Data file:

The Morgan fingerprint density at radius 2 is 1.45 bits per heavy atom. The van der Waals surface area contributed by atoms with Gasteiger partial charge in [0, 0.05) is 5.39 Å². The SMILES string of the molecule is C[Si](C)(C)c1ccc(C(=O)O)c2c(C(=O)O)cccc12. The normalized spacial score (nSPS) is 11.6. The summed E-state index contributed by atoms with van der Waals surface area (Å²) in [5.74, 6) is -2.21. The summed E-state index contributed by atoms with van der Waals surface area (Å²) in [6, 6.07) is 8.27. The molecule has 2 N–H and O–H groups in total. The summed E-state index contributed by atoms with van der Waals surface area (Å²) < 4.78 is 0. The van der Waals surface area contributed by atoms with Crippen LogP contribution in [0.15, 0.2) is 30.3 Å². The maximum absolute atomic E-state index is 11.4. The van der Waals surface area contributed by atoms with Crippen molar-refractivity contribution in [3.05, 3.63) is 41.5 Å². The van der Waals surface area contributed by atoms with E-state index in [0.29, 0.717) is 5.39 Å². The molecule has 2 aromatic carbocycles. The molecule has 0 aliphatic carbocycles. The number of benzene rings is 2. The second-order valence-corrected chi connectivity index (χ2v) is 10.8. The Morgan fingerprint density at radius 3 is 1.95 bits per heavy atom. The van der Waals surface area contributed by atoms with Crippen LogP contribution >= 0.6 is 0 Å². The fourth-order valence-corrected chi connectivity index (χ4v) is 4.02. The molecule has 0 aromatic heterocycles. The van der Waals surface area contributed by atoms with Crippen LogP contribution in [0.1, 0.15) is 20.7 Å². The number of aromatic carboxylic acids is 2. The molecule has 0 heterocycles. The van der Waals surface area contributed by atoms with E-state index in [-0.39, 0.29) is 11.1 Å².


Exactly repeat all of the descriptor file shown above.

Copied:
The Morgan fingerprint density at radius 2 is 1.45 bits per heavy atom. The van der Waals surface area contributed by atoms with Gasteiger partial charge in [0, 0.05) is 5.39 Å². The SMILES string of the molecule is C[Si](C)(C)c1ccc(C(=O)O)c2c(C(=O)O)cccc12. The normalized spacial score (nSPS) is 11.6. The summed E-state index contributed by atoms with van der Waals surface area (Å²) in [5.74, 6) is -2.21. The summed E-state index contributed by atoms with van der Waals surface area (Å²) in [6, 6.07) is 8.27. The molecule has 2 N–H and O–H groups in total. The summed E-state index contributed by atoms with van der Waals surface area (Å²) < 4.78 is 0. The van der Waals surface area contributed by atoms with Crippen LogP contribution in [0.15, 0.2) is 30.3 Å². The maximum absolute atomic E-state index is 11.4. The van der Waals surface area contributed by atoms with Crippen molar-refractivity contribution in [3.05, 3.63) is 41.5 Å². The van der Waals surface area contributed by atoms with E-state index in [0.29, 0.717) is 5.39 Å². The molecule has 2 aromatic carbocycles. The molecule has 0 aliphatic carbocycles. The number of benzene rings is 2. The second-order valence-corrected chi connectivity index (χ2v) is 10.8. The Morgan fingerprint density at radius 3 is 1.95 bits per heavy atom. The van der Waals surface area contributed by atoms with Crippen LogP contribution >= 0.6 is 0 Å². The fourth-order valence-corrected chi connectivity index (χ4v) is 4.02. The molecule has 0 aromatic heterocycles. The van der Waals surface area contributed by atoms with Crippen LogP contribution in [0.1, 0.15) is 20.7 Å². The number of aromatic carboxylic acids is 2. The molecule has 0 heterocycles. The van der Waals surface area contributed by atoms with E-state index in [-0.39, 0.29) is 11.1 Å².